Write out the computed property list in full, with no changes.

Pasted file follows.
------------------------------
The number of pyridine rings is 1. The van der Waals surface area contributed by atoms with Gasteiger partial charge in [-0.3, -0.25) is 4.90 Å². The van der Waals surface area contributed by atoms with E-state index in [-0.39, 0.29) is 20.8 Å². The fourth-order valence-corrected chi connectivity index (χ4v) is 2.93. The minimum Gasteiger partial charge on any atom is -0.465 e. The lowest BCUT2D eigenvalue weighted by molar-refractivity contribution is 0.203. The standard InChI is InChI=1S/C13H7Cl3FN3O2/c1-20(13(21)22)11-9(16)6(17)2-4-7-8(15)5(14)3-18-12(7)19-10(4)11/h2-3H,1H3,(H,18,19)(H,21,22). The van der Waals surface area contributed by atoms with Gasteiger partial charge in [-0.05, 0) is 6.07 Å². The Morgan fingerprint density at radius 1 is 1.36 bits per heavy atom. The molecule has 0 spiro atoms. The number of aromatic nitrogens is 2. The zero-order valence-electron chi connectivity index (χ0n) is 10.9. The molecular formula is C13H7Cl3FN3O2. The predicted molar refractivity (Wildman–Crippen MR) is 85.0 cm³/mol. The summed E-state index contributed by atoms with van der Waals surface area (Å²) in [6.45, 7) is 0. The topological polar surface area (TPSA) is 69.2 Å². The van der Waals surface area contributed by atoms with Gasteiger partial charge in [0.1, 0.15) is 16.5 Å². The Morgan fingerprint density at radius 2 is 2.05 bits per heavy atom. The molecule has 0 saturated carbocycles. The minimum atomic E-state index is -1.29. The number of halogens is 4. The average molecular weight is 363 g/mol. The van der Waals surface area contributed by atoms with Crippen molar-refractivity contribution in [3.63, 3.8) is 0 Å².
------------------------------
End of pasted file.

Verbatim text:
The number of pyridine rings is 1. The van der Waals surface area contributed by atoms with Gasteiger partial charge in [-0.3, -0.25) is 4.90 Å². The van der Waals surface area contributed by atoms with E-state index in [-0.39, 0.29) is 20.8 Å². The fourth-order valence-corrected chi connectivity index (χ4v) is 2.93. The minimum Gasteiger partial charge on any atom is -0.465 e. The lowest BCUT2D eigenvalue weighted by molar-refractivity contribution is 0.203. The standard InChI is InChI=1S/C13H7Cl3FN3O2/c1-20(13(21)22)11-9(16)6(17)2-4-7-8(15)5(14)3-18-12(7)19-10(4)11/h2-3H,1H3,(H,18,19)(H,21,22). The van der Waals surface area contributed by atoms with Gasteiger partial charge in [-0.05, 0) is 6.07 Å². The Morgan fingerprint density at radius 1 is 1.36 bits per heavy atom. The molecule has 0 spiro atoms. The number of aromatic nitrogens is 2. The zero-order valence-electron chi connectivity index (χ0n) is 10.9. The molecular formula is C13H7Cl3FN3O2. The predicted molar refractivity (Wildman–Crippen MR) is 85.0 cm³/mol. The summed E-state index contributed by atoms with van der Waals surface area (Å²) in [6.45, 7) is 0. The topological polar surface area (TPSA) is 69.2 Å². The van der Waals surface area contributed by atoms with Gasteiger partial charge in [0.1, 0.15) is 16.5 Å². The Morgan fingerprint density at radius 2 is 2.05 bits per heavy atom. The molecule has 0 saturated carbocycles. The minimum atomic E-state index is -1.29. The number of halogens is 4. The average molecular weight is 363 g/mol. The van der Waals surface area contributed by atoms with Crippen molar-refractivity contribution in [3.63, 3.8) is 0 Å².